|Type||Military trainer aircraft
Light ground-attack aircraft
|Country of origin||Czech Republic (former Czechoslovakia)|
|First flight||November 4, 1968|
|Unit costs||USD 200,000-300,000|
|Max speed||1,100 km (593 nmi, 683 mi) (internal fuel)
1,750 km, (944 nmi, 1,087 mi) (internal and external fuel)
|Max range||Length: 12.13 m (39 ft 9½ in)
Wingspan: 9.46 m (31 ft 0½ in)
Height: 4.77 m (15 ft 7¾ in)
|Dimensions||Empty weight: 3,455 kg (7,617 lb)
Max takeoff weight: 4,700 kg (10,362 lb)
|Weight||Empty weight: 21,820 kg (48,100 lb)
Loaded weight: 41,000 kg (90,400 lb)
Max takeoff weight: 46,200 kg (101,900 lb)
|Powerplant||1 × Ivchenko AI-25TL turbofan, 16.87 kN (3,792 lbf)|
|Armament||Up to 284 kg (626 lb) of stores on two external hardpoints
2× wingtip fuel tanks
|Operators||Afghanistan, Algeria, Armenia, Azerbaijan, Bangladesh, Bulgaria, Cambodia, Cuba, Czech Republic, East Germany, Egypt, Equatorial Guinea, Estonia, Ethiopia, Georgia, Ghana, Hungary, Iraq, Kazakhstan, Kyrgyzstan, Libya, Lithuania, Latvia, Nigeria, North Korea, Romania, Russia, Slovakia, Syria, Tajikistan, Thailand, Tunisia, Turkmenistan, Uganda, Ukraine, Uzbekistan, Vietnam, Yemen|
The design of L-39 was based from the design of its predecessor, the Aero L-29 Delfin. The L-39 was design to replace the L-29. The L-39 is the first turbofan-powered trainer and reportedly around 2,800 units of L-39 Albatros have been produced and many of them are still in service with some air forces in the world, especially former Soviet Union and allies. There are around 30 air forces being the operators of the L-39 Albatros.
The development of the L-39 Albatros
On November 4, 1969 the first prototype, X-02, flew for the first time. The Aero Vodochody commenced serial production of the L-39 in 1971. This jet trainer is comparable to the Italian MB339.
The L-39 uses a Soviet-made single turbofan engine called Ivchenko AI-25TL to give out enough power to reach the speed of 750 km/h.
The L-39 then later used as the basis for the design of the L-59 Super Albatros and the L-139.
The L-39 in action
Although the main role of the L-39 is a jet trainer for both basic and advanced training, reportedly the L-39 was ever used in some conflicts such as Abkhazia versus Georgian. The Abkhazia separatists claimed that their L-39 shot down a Georgian Hermes 450 unmanned reconnaissance drone.
During the Nagorno-Karabakh War, some L-39 and L-29 played a role in some ground attack missions by Azeri forces. However, some of them were taken out by Armenian air defenses.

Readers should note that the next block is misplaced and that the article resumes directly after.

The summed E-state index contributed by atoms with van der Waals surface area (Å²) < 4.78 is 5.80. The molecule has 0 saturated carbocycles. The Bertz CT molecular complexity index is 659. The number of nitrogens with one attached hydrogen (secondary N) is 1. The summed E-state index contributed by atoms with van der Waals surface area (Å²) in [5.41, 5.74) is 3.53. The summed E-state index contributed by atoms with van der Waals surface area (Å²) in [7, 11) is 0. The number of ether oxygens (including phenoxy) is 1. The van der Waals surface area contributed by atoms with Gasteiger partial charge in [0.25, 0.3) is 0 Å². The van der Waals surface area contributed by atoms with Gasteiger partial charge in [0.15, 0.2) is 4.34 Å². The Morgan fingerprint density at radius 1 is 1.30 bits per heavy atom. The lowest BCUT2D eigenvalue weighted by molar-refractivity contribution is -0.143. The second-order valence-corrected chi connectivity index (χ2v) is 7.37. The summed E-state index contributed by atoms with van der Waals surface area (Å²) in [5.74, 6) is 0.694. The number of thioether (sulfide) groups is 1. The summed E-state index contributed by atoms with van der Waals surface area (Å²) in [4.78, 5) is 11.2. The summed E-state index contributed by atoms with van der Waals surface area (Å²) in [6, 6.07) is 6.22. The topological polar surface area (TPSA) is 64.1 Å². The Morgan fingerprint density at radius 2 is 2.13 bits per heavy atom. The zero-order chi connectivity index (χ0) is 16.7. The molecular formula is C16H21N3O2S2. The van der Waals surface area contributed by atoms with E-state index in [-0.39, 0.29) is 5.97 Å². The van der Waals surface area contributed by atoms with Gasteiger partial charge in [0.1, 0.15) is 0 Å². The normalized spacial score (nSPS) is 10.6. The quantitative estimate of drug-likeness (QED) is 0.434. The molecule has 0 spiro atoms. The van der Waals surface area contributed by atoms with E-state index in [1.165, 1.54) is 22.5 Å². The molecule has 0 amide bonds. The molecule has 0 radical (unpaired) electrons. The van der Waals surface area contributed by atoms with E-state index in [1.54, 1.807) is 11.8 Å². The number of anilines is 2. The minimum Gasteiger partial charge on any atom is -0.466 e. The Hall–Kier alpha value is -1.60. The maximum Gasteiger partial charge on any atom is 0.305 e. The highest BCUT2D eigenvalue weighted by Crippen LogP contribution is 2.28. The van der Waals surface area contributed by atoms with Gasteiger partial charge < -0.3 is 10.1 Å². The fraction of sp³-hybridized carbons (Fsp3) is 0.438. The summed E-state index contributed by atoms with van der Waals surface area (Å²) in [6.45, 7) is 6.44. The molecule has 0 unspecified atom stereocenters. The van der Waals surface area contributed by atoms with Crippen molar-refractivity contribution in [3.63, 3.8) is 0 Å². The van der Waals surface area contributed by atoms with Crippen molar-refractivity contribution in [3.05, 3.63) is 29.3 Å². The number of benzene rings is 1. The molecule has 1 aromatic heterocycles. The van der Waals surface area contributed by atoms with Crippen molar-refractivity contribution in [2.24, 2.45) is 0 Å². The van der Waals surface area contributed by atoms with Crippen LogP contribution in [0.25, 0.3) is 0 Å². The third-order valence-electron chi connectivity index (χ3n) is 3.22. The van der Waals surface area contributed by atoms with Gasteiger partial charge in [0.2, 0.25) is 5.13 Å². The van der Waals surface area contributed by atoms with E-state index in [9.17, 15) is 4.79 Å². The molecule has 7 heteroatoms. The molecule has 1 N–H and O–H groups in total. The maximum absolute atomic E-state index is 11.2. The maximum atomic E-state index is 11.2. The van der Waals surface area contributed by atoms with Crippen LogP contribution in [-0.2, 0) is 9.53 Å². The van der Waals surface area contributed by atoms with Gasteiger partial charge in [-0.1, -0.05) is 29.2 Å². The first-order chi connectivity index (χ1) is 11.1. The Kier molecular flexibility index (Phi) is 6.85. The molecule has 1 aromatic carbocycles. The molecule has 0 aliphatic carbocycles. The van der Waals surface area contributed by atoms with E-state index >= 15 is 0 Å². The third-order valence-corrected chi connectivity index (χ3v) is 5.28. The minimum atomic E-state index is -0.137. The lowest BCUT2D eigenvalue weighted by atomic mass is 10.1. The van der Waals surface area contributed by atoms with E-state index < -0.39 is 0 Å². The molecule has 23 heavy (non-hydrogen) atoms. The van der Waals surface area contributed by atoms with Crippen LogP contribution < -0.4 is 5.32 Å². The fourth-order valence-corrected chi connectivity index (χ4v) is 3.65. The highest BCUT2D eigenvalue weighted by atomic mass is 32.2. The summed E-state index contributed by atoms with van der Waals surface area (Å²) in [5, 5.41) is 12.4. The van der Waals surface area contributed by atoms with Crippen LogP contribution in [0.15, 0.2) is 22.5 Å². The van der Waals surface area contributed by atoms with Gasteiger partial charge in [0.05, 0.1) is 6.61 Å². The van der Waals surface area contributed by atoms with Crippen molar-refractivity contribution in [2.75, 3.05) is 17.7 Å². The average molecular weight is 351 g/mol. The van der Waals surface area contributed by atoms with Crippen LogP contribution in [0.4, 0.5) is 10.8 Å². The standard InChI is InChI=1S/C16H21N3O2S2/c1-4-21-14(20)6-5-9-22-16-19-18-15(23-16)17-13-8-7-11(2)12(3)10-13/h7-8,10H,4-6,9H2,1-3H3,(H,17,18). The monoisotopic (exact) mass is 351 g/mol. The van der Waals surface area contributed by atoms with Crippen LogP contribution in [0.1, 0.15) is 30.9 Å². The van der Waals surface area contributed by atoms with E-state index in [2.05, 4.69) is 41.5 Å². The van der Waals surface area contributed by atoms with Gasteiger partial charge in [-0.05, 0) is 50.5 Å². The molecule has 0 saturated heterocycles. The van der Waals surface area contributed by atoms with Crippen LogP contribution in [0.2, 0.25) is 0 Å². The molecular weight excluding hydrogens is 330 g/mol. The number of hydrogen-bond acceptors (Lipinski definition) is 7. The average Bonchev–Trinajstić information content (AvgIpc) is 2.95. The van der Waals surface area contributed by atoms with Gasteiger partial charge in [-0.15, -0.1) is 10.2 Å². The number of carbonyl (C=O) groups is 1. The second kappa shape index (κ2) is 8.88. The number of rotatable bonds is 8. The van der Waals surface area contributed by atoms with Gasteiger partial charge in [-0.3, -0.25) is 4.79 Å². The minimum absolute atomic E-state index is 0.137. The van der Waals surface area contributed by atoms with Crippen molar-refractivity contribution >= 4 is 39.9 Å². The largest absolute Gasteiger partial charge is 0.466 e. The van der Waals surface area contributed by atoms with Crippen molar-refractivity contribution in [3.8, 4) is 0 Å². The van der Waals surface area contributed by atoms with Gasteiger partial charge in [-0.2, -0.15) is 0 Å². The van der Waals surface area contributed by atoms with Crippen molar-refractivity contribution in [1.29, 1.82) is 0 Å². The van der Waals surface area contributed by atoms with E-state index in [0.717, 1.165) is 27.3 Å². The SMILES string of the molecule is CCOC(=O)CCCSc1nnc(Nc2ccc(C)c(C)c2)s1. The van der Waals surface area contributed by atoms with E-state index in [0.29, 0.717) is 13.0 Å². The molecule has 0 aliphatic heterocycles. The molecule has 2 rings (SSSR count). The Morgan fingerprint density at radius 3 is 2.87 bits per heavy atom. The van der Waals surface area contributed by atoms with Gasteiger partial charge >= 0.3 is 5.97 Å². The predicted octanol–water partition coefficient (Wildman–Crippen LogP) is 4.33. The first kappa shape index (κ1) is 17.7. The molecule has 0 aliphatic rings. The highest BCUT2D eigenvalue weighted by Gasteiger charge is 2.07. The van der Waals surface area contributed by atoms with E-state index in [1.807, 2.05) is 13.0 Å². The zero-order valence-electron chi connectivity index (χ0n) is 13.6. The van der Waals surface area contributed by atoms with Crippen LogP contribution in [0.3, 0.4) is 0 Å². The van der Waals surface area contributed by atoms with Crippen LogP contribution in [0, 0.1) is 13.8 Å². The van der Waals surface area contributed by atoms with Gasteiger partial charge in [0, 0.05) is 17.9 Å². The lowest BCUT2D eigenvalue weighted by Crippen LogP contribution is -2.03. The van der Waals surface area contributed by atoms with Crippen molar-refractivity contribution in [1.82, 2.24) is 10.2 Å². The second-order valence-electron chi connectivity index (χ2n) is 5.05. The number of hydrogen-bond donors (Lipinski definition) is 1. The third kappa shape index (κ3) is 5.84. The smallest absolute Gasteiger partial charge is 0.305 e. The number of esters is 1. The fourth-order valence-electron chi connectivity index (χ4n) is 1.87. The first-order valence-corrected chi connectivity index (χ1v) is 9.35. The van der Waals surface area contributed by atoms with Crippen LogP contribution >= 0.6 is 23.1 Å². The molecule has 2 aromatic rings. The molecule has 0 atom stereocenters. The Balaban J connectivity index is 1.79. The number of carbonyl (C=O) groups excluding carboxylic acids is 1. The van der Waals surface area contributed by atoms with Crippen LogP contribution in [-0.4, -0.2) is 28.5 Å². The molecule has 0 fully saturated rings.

The L-39 is also used by civilians
Some old L-39s were sold to wealthy aviation enthusiasts especially in the United States. The price of the L-39 which ranges from USD 200,000-300,000 makes it possible for those who want to have the L-39 jet as their own private jet. The US Federal Aviation reported that until March 2006, there are 257 Aero L-39 Albatros in the country.
Several display teams such as The Patriots Jet Team and the Breitling Jet Team also choose the L-39 as their reliable ride.
Nowadays, even aviation enthusiasts have a chance to fly the L-39 Albatros without the need to purchase it. They can take adventure flight flying the L-39 in some countries such as Czech, Spain, Switzerland and the USA.
Some variants of the L-39
• L-39X-01 – X-07, the first prototypes of L-39
• L-39C, a standard basic trainer for Czechoslovakia, Soviet Union and export. Approximately 2,260 built.
• L-39CM, a Slovak upgraded C version.
• L-39M1, Ukrainian upgraded C version with AI-25TLSh engines.
• L-39V, a single-seat target tug version for Czechoslovakia.
• L-39ZO, a weapon trainer variant for export purpose.
• L-39ZA, an extensively upgraded L-39ZO for armed training and light attack.
• L-39ZAM, a Slovak upgrade of ZA version.
• L-39ZA/ART, Thai version of L-39ZA.
• L-39MS Super Albatros, a second generation military trainer aircraft developed.
• L-139 Albatros 2000.
• L-159, more modernised advanced trainer/combat aircraft.
The L-39 Albatros videos
L-39 flights in Madrid
L-39s of the Breitling Jet Team